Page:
Think about the last time you put on sunscreen. Chances are you slathered it over your shoulders, neck, and chest, and then (with a separate, non-pore-clogging formula, of course) moved onto your face, massaging it into your forehead, nose, chin, and cheeks. This makes you a shining example of sun protection, right? Almost, but not quite — you've left the thin, delicate skin of your eyelids exposed.
Holly Thaggard wants to change that. Last month, Thaggard, the founder of always-innovative sunscreen brand Supergoop, launched Shimmershades, a lineup of three eyeshadows with SPF 30. "Over the years, I've had conversations with consumers and, for the most part, I heard people were avoiding putting SPF around the eye area because they were afraid of irritation and their eyes watering," Thaggard tells Refinery29. "So not only were they not putting it on, but they were avoiding it purposefully."
The teeny-tiny area just isn't at the top of anyone's "places that need sun protection" list — and that's a mistake. "Risk of sun damage on the eyelid is very prevalent due to the nature of thin skin," says dermatologist and skin-cancer specialist Ariel Ostad, M.D. "The eyelid is prone to sunburn, and sun damage leads to not only wrinkles and crow's feet, but also various skin cancers, including basal cell carcinoma, squamous cell carcinoma, and melanoma." Specific signs of skin cancer, like scaly or scabbing growths, can also pop up directly on the eyelid.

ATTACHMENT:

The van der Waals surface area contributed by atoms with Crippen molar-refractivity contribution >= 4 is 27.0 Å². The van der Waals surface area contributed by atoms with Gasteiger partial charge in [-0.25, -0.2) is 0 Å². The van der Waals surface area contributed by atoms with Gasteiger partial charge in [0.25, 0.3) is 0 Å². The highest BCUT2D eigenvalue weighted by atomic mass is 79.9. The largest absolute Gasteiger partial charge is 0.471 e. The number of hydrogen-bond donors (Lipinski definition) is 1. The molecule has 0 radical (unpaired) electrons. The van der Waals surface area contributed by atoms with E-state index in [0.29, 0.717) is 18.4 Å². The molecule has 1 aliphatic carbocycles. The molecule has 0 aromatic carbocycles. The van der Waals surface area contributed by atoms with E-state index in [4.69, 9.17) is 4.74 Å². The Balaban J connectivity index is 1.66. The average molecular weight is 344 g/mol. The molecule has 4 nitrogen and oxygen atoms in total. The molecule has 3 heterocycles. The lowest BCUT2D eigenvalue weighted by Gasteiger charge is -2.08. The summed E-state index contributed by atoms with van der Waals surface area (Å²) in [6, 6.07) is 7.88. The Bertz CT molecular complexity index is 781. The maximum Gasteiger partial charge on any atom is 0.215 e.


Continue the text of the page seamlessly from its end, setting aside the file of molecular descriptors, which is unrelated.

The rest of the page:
Skin cancers around the eye can also be especially difficult to treat, explains Andrew F. Alexis, M.D., the head of the Skin of Color Center at Mount Sinai in New York City. "One can imagine the treatment of the skin cancer is surgical, so removing skin around that delicate area is more complex than, say, the back, and can be associated with a lot more discomfort for the patient," he says.
With all that in mind, now is probably sounding like a good time to start protecting your eyelids. Dermatologist Hadley King, M.D., recommends wearing broad-brimmed hats and UV-blocking sunglasses, as well as using products with SPF — like the Shimmershades. More than just a smart way to safeguard your skin health, the sheer, lightly shimmery shadows are also really, really good: The long-wearing formula can double as an eyeshadow primer or even a highlighter, and the neutral shades play well with other eye makeup.
"We're not thinking what other makeup can we do, but how do we deliver the right product for everyone to protect their skin," Thaggard says. "Already, we're thinking about other very important places where SPF should be, from the eyes, to the hands, to the lips." With festival season upon us and summer on the way, Shimmershades couldn't possibly have come at a better time.
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